“We consider that we were training ourselves for this,” Sadli told a reporter from Fortune - “a historic opportunity to fix the course of events.” To make the most of the opportunity, Ford provided the Indonesians with a post-graduation present - a development team from Harvard.
Since 1954, Harvard‘s Development Advisory Service (DAS), the Ford-funded elite corps of international modernizers, had brought Ford influence to the national planning agencies of Pakistan, Greece, Argentina, Liberia, Colombia, Malaysia and Ghana. Officially the Harvard-DAS Indonesia project began July 1, 1968. but DAS head Gus Papanek had people in the field well before that, joining with AID’s Cal Cowles in bringing back the old Indonesia hands of the ’50s and ’60s. Dave Cole returned to work with Widjojo on the Ford/Harvard payroll. Leon Mears, the agricultural economist who had learned Indonesian rice-marketing in the Berkeley project, came for AID and stayed on for Harvard. Sumitro’s old buddy from MIT, Bill Hollinger, transferred from the DAS-Liberia project and now shares Sumitro’s office in the Ministry of Trade.
The Harvard people are “advisors,” explains DAS Deputy Director Lester Gordon - “foreign advisors who don’t have to deal with all the paperwork and have time to come up with new ideas.” They work “as employees of the government would,” he says, “but in such a way that it doesn’t get out that the foreigners are doing it.” Indiscretions got them bounced from Pakistan. “We stay in the background.”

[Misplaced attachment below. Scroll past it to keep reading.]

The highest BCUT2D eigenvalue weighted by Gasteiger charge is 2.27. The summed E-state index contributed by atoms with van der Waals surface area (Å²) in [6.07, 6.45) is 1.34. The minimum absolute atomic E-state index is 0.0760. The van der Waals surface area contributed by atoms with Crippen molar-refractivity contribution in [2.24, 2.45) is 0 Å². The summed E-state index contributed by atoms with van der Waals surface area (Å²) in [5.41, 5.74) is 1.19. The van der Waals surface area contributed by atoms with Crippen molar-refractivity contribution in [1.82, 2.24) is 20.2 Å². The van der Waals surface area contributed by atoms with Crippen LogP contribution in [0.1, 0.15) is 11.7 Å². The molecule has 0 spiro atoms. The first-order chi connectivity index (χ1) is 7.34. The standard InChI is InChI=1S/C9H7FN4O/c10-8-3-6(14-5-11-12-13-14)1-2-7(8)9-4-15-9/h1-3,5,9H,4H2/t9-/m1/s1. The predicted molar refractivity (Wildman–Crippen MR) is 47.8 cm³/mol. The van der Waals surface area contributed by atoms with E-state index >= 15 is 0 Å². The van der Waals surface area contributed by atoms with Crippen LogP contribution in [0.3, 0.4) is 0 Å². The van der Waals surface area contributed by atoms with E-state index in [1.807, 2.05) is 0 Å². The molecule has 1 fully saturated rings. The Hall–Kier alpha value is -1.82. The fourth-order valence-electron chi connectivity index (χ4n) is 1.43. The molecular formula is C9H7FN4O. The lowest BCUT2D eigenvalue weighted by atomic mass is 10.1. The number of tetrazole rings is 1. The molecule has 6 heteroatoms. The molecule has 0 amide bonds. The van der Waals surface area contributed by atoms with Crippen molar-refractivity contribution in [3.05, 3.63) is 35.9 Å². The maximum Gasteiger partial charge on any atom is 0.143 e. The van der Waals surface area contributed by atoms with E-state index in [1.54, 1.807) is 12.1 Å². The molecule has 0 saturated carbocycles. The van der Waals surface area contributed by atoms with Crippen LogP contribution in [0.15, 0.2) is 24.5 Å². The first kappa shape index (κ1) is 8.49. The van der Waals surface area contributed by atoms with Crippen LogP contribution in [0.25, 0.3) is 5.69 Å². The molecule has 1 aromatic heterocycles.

They stayed in the background for the five-year plan. In the winter of 1967-68, a good harvest and a critical infusion of U.S. “Food for Peace” rice had kept prices down, cooling the political situation for a time. Hollinger, the DAS’s first full-time man on the scene, arrived in March and helped the economists lay out the plan’s strategy. As the other DAS technocrats arrived, they went to work on its planks. “Did we cause it, did the Ford Foundation cause it, did the Indonesians cause it?” asks AID’s Cal Cowles rhetorically. “I don’t know.”
The plan went into force without fanfare in January 1969. With its key elements being foreign investments and agricultural self-sufficiency, it is a late-20th Century American “development” plan that sounds suspiciously like the mid-19th century Dutch colonial strategy. Then, Indonesian labor - often corvee - substituted for Dutch capital in building the roads and digging the irrigation ditches necessary to create a plantation economy for Dutch capitalists, while a “modern” agricultural technology increased the output of Javanese paddies to keep pace with the expanding population. The plan brought an industrial renaissance to the Netherlands, but only an expanding misery to Indonesia.
As in the Dutch strategy, the Ford scholars’ five-year plan introduces a “modern” agricultural technology - the so-called “green revolution” of high-yield hybrid rice - to keep pace with Indonesian rural population growth and to avoid “explosive” change in Indonesian social - i.e., class - relationships.
Probably it will do neither, though AID is currently supporting a project at Berkeley’s Center for South and Southeast Asian Studies to give it the old college try. Negotiated with Harsja Bachtiar, the Harvard-trained sociologist now heading the Faculty’s Ford-funded research institute, the project is to train Indonesian sociologists to “modernize” relations between the peasantry and the Army’s state power.